Five 13C dynamic MRS studies were performed in five different rats using a double spin-echo pulse sequence with a non-selective 5 degree flip angle RF excitation pulse and a pair of 180 degree hyperbolic secant refocusing pulses (also without localization) (4). A TE of 35 ms, a repetition time (TR) of 3 s and a readout filter of 5000 Hz / 2048 pts were used for these studies. The acquisition started at the beginning of a 12-second manual injection of the 13C-lactate into the rat tail vein.
3D 13C MRSI data were acquired in 10 seconds in two normal rats using a double spin-echo pulse sequence with a slice selective small tip angle excitation pulse and a flyback echo-planar readout trajectory (4). A 8 × 6 × 1 phase encoding matrix with flyback echo-planar trajectory on the Z-axis (8 × 6 × 16 effective matrix) was used with 10 mm × 10 mm × 10 mm spatial resolution (1.0 cc voxel resolution) that resulted with a 80 mm × 60 mm × 160 mm FOV to cover the rat torso and abdomen. The flyback echo-planar trajectory was designed for a 581 Hz spectral bandwidth to include 13C lactate, 13C alanine and 13C pyruvate without spectral aliasing. A total of 59 readout/rewind lobes were included during each readout for a spectral resolution of 9.83 Hz. With a readout filter of 25,000 Hz / 2,538 points, 16 k-space points were acquired during each TR and the SNR efficiency of this waveform was 61% (9). The TE for the MRSI acquisition was 140 ms (readout was centered on the center of the second spin-echo), and the TR was 215 ms.
Dynamic data were apodized in the time domain with a 10 Hz Gaussian filter prior to a one-dimensional Fourier transform. 3D 13C MRSI data acquired using the flyback echo-planar trajectory were processed using the same procedures described previously (4,9). The k-space points corresponding to the constant portion of the flyback trajectory were selected out and the data was reordered into a 4D dataset with the time decay in the first dimension. The reordered dataset was then processed in the same manner as a conventional 4D MRSI dataset with the exception that the k-space points in the flyback dimension were each acquired at a slightly different time point (9). This was corrected during the 4D Fourier reconstruction using the fact that an origin shift in k-space is equivalent to a phase shift in the transformed domain. The time domain signal was apodized by 16 Hz Gaussian filter and zero-filled from 59 pts to 128 pts. No apodization in the spatial domains was applied.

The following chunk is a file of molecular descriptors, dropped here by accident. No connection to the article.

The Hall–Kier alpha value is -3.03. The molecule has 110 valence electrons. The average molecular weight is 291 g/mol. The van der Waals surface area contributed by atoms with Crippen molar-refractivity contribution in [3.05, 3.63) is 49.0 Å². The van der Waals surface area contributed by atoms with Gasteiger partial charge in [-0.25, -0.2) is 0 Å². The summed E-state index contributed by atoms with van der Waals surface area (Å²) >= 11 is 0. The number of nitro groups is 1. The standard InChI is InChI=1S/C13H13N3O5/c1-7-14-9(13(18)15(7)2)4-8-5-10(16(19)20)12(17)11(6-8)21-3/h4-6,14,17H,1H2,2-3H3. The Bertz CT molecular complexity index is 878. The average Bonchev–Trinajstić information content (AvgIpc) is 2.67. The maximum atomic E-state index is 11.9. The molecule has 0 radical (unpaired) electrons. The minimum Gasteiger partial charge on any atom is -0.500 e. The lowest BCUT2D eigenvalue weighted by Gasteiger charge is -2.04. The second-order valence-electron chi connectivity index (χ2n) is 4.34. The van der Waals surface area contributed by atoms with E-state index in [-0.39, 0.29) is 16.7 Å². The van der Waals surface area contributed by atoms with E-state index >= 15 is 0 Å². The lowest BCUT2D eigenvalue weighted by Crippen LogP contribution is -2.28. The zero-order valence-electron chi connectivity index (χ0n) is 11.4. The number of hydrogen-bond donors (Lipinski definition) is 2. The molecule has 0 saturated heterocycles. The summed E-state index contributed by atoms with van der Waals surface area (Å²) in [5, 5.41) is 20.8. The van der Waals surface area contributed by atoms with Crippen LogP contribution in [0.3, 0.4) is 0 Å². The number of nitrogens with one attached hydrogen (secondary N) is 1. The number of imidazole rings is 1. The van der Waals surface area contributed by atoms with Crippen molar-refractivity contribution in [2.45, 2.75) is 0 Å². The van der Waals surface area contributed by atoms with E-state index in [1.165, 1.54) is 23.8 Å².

The T1 of hyperpolarized [1-13C] lactate estimated from the MRS study performed on the syringe of hyperpolarized lactate solution was 45s. In this experiment, polarization in solution was measured to be ~7%, which corresponds to a 28,500 fold increase in polarization compared to the thermal equilibrium polarization of 2.47ppm at 3T and 300°K.
From the dynamic MRS studies performed starting at the same time as the pre-polarized 13C lactate was injected, the time course of hyperpolarized 13C lactate uptake in the animal, as well as the time course of the formation of its metabolic products were determined. Representative data in figure 1 shows a stacked plot of dynamic 13C data (first 25 time points, each 3 seconds apart) and a graph of the signal amplitude vs time from one of the in vivo dynamic studies. Resonances for 13C lactate, 13C alanine, and 13C pyruvate were observed in the spectra (figure 1). In the time course graph in figure 1, the peak amplitudes of 13C alanine and 13C pyruvate were scaled up by 10 fold for easier viewing. Also observed in this graph was that the 13C pyruvate resonance appeared in the dynamic MRS study prior to the appearance of the 13C alanine resonance, but the 13C alanine signal amplitude becomes higher than that of the 13C pyruvate at approximately 15s after the start of the injection/experiment in this particular case. No discernable 13C bicarbonate resonance was observed in this dynamic study. Table 1 summarized the lactate arrival time as well as the lactate, pyruvate and alanine time to peak (maximum amplitude in the time course) relative to the start of the injection time. The alanine time to peak was on average 14.4s after the lactate time to peak and and 7.4s after the pyruvate time to peak.